training, "I attended the University of Tennessee at Chattanooga and sang
with a couple of performing choral groups, and, as a music major, took a
couple years of vocal lessons. I wasn't a great student, however, because
I hated practicing. Or, more accurately, I was too lazy to practice.
Instead, I would depend on my natural abilities to get me through the
She continued, "It seemed that every time I had to perform for my
"Seminar" class, my throat felt like invisible hands were wrapped around
it, and someone was trying their best to choke me to death. I think I'd
handle it much better now, but I couldn't control that horrible adrenaline
rush accompanied by cold, clammy hands and shaky knees. My favorite parts
of my formal University training were singing in foreign languages,
diction class, and getting to compose in my theory class and have the
composition performed by classmates. "
"I always took the time to structure and tailor my compositions, so
that they would be coherent and appealing, yet fit within the parameters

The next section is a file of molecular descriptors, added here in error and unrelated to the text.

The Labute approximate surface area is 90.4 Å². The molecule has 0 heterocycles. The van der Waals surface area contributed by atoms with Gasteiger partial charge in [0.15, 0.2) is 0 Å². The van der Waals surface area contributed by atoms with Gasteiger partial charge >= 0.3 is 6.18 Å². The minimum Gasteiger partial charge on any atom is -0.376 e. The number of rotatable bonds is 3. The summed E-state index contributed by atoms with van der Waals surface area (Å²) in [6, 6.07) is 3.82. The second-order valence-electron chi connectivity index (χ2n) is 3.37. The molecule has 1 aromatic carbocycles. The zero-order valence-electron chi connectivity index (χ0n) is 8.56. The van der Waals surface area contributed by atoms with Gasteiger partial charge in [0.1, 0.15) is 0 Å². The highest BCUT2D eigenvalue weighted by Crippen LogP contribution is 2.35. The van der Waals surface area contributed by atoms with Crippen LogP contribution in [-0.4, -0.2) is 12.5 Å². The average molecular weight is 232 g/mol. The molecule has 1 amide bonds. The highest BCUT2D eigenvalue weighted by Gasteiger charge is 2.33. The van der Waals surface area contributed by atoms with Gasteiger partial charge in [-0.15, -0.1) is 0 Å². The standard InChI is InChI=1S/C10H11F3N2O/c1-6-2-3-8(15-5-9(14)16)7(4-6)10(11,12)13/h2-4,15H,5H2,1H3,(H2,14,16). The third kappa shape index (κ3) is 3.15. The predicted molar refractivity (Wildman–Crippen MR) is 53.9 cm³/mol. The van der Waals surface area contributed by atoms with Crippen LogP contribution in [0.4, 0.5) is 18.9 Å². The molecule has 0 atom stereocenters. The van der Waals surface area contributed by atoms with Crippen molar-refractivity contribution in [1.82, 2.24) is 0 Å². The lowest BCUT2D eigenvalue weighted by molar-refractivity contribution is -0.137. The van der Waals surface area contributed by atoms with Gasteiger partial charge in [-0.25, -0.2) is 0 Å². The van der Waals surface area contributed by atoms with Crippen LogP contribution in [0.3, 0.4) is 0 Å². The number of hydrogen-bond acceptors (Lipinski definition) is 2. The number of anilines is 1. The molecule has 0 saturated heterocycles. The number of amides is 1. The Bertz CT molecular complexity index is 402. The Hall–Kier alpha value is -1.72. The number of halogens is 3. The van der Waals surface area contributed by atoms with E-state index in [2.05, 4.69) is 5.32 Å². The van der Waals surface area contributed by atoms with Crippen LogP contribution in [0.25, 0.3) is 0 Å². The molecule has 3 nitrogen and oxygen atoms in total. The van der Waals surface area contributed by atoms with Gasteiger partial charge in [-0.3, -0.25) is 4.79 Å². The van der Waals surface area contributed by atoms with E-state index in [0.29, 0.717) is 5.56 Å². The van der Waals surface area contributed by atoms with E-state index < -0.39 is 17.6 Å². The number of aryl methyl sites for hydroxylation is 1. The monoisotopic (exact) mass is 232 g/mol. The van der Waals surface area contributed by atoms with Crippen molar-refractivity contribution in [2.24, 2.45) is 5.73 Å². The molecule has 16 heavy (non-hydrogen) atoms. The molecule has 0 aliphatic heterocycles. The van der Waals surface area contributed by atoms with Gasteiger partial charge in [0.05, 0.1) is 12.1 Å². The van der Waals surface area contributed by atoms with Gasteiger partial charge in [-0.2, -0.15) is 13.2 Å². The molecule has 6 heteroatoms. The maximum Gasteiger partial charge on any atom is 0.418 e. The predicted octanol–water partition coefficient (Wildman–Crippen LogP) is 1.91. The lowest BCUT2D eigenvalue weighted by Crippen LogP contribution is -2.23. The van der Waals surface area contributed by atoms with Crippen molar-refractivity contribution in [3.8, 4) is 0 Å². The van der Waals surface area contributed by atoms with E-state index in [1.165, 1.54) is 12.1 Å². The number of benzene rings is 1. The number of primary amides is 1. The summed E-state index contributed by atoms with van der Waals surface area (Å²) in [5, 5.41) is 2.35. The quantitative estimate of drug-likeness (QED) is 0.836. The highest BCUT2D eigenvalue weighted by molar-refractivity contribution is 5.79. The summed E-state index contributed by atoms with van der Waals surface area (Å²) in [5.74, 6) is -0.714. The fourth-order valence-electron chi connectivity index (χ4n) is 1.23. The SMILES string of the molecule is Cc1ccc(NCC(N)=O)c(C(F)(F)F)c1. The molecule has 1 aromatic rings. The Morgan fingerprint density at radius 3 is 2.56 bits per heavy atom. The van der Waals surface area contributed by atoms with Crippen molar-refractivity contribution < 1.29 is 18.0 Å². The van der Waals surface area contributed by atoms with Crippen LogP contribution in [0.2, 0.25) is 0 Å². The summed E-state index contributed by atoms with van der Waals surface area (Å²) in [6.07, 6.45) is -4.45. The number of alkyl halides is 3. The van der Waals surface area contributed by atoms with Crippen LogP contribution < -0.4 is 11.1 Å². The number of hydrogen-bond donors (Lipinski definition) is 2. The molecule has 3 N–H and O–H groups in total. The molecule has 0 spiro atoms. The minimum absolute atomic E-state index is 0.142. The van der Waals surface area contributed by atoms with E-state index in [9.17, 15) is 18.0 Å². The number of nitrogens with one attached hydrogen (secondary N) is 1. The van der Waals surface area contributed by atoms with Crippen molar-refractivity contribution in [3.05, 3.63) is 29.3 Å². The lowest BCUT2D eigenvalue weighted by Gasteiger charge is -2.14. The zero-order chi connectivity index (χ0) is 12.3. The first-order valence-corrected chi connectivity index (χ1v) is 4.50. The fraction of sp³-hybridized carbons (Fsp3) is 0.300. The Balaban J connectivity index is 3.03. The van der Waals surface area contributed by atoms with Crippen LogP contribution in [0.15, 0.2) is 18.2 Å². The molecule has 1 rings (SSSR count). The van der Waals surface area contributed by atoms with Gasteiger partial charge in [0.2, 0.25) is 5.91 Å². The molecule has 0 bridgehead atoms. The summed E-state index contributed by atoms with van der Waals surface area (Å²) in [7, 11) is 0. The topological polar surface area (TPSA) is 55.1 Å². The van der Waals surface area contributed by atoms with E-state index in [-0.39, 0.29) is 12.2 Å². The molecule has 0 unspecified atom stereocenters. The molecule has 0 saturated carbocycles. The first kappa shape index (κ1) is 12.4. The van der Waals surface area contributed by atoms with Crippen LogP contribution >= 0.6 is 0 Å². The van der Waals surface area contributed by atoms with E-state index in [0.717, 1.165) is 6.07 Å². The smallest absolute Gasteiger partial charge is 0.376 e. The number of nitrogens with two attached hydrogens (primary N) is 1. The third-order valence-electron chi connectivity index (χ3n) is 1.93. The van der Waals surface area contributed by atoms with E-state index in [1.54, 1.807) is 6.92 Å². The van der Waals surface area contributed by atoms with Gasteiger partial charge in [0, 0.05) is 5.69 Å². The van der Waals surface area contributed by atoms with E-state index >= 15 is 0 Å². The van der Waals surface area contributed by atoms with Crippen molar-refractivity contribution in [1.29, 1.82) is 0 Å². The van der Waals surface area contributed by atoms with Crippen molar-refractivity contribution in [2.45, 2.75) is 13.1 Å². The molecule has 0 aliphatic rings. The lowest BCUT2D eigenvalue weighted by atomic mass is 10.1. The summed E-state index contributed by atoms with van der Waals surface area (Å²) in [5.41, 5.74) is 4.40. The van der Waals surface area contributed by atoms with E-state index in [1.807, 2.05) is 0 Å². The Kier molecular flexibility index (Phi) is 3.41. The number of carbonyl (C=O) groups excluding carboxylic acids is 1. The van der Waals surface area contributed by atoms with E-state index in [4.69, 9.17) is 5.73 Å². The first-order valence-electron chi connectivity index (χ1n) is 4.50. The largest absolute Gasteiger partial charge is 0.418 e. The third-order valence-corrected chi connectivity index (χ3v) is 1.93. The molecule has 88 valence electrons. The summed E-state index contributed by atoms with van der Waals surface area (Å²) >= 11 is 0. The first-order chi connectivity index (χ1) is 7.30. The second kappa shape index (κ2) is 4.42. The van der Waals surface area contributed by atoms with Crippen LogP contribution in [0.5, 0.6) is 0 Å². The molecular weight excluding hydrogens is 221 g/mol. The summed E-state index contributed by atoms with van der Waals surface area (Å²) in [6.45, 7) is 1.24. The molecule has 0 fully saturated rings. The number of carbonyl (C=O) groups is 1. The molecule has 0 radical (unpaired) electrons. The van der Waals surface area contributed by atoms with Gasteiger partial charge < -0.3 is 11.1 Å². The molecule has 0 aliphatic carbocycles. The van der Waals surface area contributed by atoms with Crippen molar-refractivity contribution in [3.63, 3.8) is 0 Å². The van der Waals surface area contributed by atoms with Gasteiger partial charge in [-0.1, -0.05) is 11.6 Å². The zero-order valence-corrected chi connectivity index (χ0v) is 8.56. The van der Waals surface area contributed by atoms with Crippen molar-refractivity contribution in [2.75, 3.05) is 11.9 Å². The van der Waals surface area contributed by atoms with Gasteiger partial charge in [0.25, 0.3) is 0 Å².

of the assignment. In fact, my theory teacher wound up playing some of my
Song of the Siren for some of his later classes, using my music for
classroom examples. I was very surprised and flattered to learn this.
Again, I lacked the self-discipline needed for studying, and I have
forgotten most of the "rules of composition" that I ever learned.
We especially enjoyed how our conversation drifted into Michelle's
writing experiences with Clive. "Poor Clive can attest to that fact, and
he and I have gone round and round about my music theory in my writing. I
mostly rely on my ear, or what I hear in my head." She continued, "Clive
will take what I've done, and view it with a more trained ear and eye, and
if he hears or sees some "strange" theory going on, he'll analyze it and
"fix" it. Sometimes I don't want it "fixed", and that's when we go round
and round, which is funny, because we usually wind up doing it his way
after all. Then he bemoans all the time and energy it took to get to that
point, but I remind him that if I didn't have strong opinions, I'd never